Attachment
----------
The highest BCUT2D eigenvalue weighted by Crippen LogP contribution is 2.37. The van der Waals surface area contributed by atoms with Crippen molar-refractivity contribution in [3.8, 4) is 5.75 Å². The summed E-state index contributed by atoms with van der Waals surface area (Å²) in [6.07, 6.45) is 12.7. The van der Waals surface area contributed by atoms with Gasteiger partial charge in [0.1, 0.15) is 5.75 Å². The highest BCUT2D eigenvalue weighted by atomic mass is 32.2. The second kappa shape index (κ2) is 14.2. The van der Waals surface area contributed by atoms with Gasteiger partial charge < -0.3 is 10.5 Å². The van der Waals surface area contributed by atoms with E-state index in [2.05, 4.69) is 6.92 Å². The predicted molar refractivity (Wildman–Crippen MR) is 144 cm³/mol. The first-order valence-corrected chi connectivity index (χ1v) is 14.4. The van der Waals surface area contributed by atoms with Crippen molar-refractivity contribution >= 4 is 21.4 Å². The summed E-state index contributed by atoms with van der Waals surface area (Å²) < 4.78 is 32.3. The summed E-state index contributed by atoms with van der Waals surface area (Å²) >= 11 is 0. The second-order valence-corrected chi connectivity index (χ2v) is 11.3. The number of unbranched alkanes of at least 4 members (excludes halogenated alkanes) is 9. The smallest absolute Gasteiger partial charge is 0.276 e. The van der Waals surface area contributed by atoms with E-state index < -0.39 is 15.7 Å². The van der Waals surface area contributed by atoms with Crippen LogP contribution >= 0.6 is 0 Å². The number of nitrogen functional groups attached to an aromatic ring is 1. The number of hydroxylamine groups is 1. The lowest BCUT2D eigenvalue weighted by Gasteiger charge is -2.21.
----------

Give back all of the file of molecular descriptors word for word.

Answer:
The highest BCUT2D eigenvalue weighted by Crippen LogP contribution is 2.37. The van der Waals surface area contributed by atoms with Crippen molar-refractivity contribution in [3.8, 4) is 5.75 Å². The summed E-state index contributed by atoms with van der Waals surface area (Å²) in [6.07, 6.45) is 12.7. The van der Waals surface area contributed by atoms with Gasteiger partial charge in [0.1, 0.15) is 5.75 Å². The highest BCUT2D eigenvalue weighted by atomic mass is 32.2. The second kappa shape index (κ2) is 14.2. The van der Waals surface area contributed by atoms with Gasteiger partial charge < -0.3 is 10.5 Å². The van der Waals surface area contributed by atoms with E-state index in [2.05, 4.69) is 6.92 Å². The predicted molar refractivity (Wildman–Crippen MR) is 144 cm³/mol. The first-order valence-corrected chi connectivity index (χ1v) is 14.4. The van der Waals surface area contributed by atoms with Crippen molar-refractivity contribution >= 4 is 21.4 Å². The summed E-state index contributed by atoms with van der Waals surface area (Å²) < 4.78 is 32.3. The summed E-state index contributed by atoms with van der Waals surface area (Å²) >= 11 is 0. The second-order valence-corrected chi connectivity index (χ2v) is 11.3. The number of unbranched alkanes of at least 4 members (excludes halogenated alkanes) is 9. The smallest absolute Gasteiger partial charge is 0.276 e. The van der Waals surface area contributed by atoms with E-state index < -0.39 is 15.7 Å². The van der Waals surface area contributed by atoms with Crippen LogP contribution >= 0.6 is 0 Å². The number of nitrogen functional groups attached to an aromatic ring is 1. The number of hydroxylamine groups is 1. The lowest BCUT2D eigenvalue weighted by Gasteiger charge is -2.21.